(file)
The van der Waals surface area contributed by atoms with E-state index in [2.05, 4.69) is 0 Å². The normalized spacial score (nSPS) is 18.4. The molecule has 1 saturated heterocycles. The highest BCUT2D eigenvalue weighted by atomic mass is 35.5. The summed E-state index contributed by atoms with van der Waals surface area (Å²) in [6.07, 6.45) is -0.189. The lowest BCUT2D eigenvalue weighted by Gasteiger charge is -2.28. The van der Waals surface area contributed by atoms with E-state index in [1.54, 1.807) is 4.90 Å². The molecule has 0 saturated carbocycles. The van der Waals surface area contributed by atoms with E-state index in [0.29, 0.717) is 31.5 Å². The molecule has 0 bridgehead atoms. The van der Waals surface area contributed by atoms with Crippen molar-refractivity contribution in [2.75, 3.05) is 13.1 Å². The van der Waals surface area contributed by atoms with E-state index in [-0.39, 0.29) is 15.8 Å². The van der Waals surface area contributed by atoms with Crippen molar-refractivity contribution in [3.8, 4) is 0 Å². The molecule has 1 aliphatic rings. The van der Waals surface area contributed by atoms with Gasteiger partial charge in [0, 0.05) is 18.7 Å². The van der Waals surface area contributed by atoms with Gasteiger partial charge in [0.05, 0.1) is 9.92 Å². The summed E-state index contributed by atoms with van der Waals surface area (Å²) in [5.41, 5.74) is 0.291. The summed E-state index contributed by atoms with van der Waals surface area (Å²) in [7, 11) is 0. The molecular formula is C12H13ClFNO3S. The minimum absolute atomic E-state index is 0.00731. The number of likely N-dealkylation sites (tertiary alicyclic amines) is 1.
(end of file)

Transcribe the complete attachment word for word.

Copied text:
The van der Waals surface area contributed by atoms with E-state index in [2.05, 4.69) is 0 Å². The normalized spacial score (nSPS) is 18.4. The molecule has 1 saturated heterocycles. The highest BCUT2D eigenvalue weighted by atomic mass is 35.5. The summed E-state index contributed by atoms with van der Waals surface area (Å²) in [6.07, 6.45) is -0.189. The lowest BCUT2D eigenvalue weighted by Gasteiger charge is -2.28. The van der Waals surface area contributed by atoms with E-state index in [1.54, 1.807) is 4.90 Å². The molecule has 0 saturated carbocycles. The van der Waals surface area contributed by atoms with E-state index in [0.29, 0.717) is 31.5 Å². The molecule has 0 bridgehead atoms. The van der Waals surface area contributed by atoms with Crippen molar-refractivity contribution in [2.75, 3.05) is 13.1 Å². The van der Waals surface area contributed by atoms with E-state index in [-0.39, 0.29) is 15.8 Å². The van der Waals surface area contributed by atoms with Crippen molar-refractivity contribution in [3.8, 4) is 0 Å². The molecule has 1 aliphatic rings. The van der Waals surface area contributed by atoms with Gasteiger partial charge in [0, 0.05) is 18.7 Å². The van der Waals surface area contributed by atoms with Gasteiger partial charge in [0.05, 0.1) is 9.92 Å². The summed E-state index contributed by atoms with van der Waals surface area (Å²) in [5.41, 5.74) is 0.291. The summed E-state index contributed by atoms with van der Waals surface area (Å²) in [7, 11) is 0. The molecular formula is C12H13ClFNO3S. The minimum absolute atomic E-state index is 0.00731. The number of likely N-dealkylation sites (tertiary alicyclic amines) is 1.